Ford Model A

Early 1930 Town Sedan

Briggs Body

Assembled around April 1930 in

Asnieres, France

Engine number 278 6714


Located in Germany

Start of Restoration in 2006


The interior has been disassembled. Parts of the hardware were missing. A used back seat could be bought at ebay. The interior wood of the seat had partly to be replaced. The plated hardware was not filled but only replated, to keep the authentic apearence.(see bottom of page, 31st May 2013)

The seat springs have been treated wirth "Fertan" rust converter and painted with branth 3 in 1.

All interior is finished, less the mahagony woodgraining and the upholstery.


January 4th 2014

Mahagony woodgraining is finished. Assist straps restored. Pictures see bottom of page. Some more pictures added an January 26th, especially the comparison bewtween what we think orignal woodgraining and our try.


November 18th

Upholstery of front and back seat done, see below.

We bought a cartouche upholstery kit from Macs, which is very nice.


March 2015: Final assembly of the interior has begun. See the chronological order of the pictures with description at the bottom of this page.

We used a interior kit of cartouche. The overall fit was ok, but not perfect. The instructions that came with the kit ares very satisfiying, we followed these.

April 2015: Interior finished.



January 4th 2014: Woodgraining


Mahagony woodgraining is finished. Pictures see bottom of page.

The woodgrain parts are the window frames, garnish mouldings below the frames the dash board and the moulding of the windscreen columns.

Of the mouldings below the windows the ones of the quarter windows were missing. We could by used ones at a very nice guy in the US. These have still the original woodgraining, a bit rough but still recognisable. We will keep these unrestored for future reference as we think these are rare. The others had still some woodgrianing at the edges, the rest was very rusty and somebody painted the parts black.

We bought a woodgraining set at We followed the procedure indicated below,


1. Sandblasting

2. Paint with primer "branths nitrofest"

3. Filling (all parts had very rusty surface).

4- Sanding (120)

4. Paint with spray filler

5. Sanding (320)

6. Paint with primer "branths nitrofest"

7. Sanding (400-600)

8. Paint with brown base colour.

9. Woodgraining using the roller and pattern from

10. Apply a clear coat.


As in Germany it is winter, we made a spaying cabinet in the basement out of a small green house. The spaying was an adventure, as we have no ventilation and had to work with a gas mask and were entirely covered with paint!


Now some details to the woodgrain process.

We did not buy the paints offered by, as these would have been very expensive to import from US, and as hazardous material would have to be shipped by surface transport by ship. There for we used material available in Germany.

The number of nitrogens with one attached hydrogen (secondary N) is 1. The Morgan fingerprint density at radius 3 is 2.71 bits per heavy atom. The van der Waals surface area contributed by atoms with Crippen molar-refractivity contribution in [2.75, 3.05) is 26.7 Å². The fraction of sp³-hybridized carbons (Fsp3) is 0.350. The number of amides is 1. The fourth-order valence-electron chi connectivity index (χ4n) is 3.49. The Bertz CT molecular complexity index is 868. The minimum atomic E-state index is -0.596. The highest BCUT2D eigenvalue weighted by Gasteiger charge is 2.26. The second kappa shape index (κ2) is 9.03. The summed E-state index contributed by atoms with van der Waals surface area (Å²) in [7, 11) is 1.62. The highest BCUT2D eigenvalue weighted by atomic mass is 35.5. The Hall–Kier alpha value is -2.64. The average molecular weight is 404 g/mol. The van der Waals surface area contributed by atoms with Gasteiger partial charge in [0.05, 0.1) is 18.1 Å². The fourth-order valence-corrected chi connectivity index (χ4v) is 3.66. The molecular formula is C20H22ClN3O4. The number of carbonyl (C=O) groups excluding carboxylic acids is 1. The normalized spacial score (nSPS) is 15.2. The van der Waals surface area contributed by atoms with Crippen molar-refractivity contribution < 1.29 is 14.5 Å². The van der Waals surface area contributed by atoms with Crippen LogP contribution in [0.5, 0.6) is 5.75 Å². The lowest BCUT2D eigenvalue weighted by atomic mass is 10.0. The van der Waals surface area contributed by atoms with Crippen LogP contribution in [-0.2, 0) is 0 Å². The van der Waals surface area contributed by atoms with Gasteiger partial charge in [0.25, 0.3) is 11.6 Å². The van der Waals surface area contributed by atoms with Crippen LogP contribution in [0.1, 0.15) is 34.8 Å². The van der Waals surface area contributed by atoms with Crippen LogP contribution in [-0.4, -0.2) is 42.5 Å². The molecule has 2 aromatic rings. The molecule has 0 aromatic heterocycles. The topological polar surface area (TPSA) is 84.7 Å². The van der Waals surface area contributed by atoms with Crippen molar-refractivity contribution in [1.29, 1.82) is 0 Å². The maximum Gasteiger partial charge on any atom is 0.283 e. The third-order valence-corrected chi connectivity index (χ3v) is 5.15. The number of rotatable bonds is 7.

As base colour we used RAL Nr. 8015 "kastanienbraun / chestnut brown"

As Graining compund we used oil base paint as for a painter who works with canvas in colour "Vandyke brown". We diluted this until a thin consistency was reached with turpentine oil. We could not use any other paint as e.g. laquer, which dried to fast.

We did not apply any fixing or toning compound, but let dry the woodgraining for a week.

As blending paper we used normal Nr. 320 sand paper, but not straight cut but with a rippled pattern. With the straight cur we could not manage to create a rarely noticably blending area.

We woodgrainied the corners of the window frames as discribed using the rolling transverse to the fram to be able to role close to the corner and used the stamps.

As wood pattern we used stippled mahagony, but this seems to be finer than the original pattern.

As a plate and roller cleaner we used silicon remover.

It looks quite simple, but we had to repeat the process very often to get a reasonable result.

This pitcure shows what we think is original (below) and our try of mahagony woodgrain (above)

January 4th 2014

Assist straps: The original rope-like assist straps we found no mentioning of in any book or other source of original model A. So we reuse theses rare parts. Of course not as "of the assembly line".

The metal parts were just polished, the rope cleaned in an ultrasonic bath and fixed with a thread and slightly  cut to equal lenght.

November 18th 2014

We bought a cartoche upholstery kit two years ago. (Thought we would be quicker.) It has been boxed since then. This lead to some wrinkles in the fabric, which we could not get out. I hope, it will dissapear over time. The kit fits very well, just the front seat backrest cover made some problems, as the sides of the seat seem to be too large respective out of shape. I am not sure, whether these are originals or at some stage these very modified. Bu finally we managed with some compromise: The seam is not on top, but on the outsides of the side wood pieces. There was no front edge trim for the seat base in the kit, so we used a strip of the fabric to cover it. The rest went very well in accordance to the manual provided. But be aware of that you have to insert the bolts for the middle arm rest mechanism of the back seat before you attach the seat springs!

March 2015: Final assembly of the interior.

Dash board.

Pictures of the cartouche boxes and instuctions.



Dome light.

Headliner cord

Rear panels and rear window.

Panels above doors, above windshield and rear view mirror.

Panels below quarter windows and quarter windows.

Panels on door posts, assist straps and window shades.

Floor pans and front seat riser

Carpet , cowl panels and sill plates.

Rear seat.

April 2015

Rear door upholstery and window trim

Front seat.

Front doors.

Interior finished!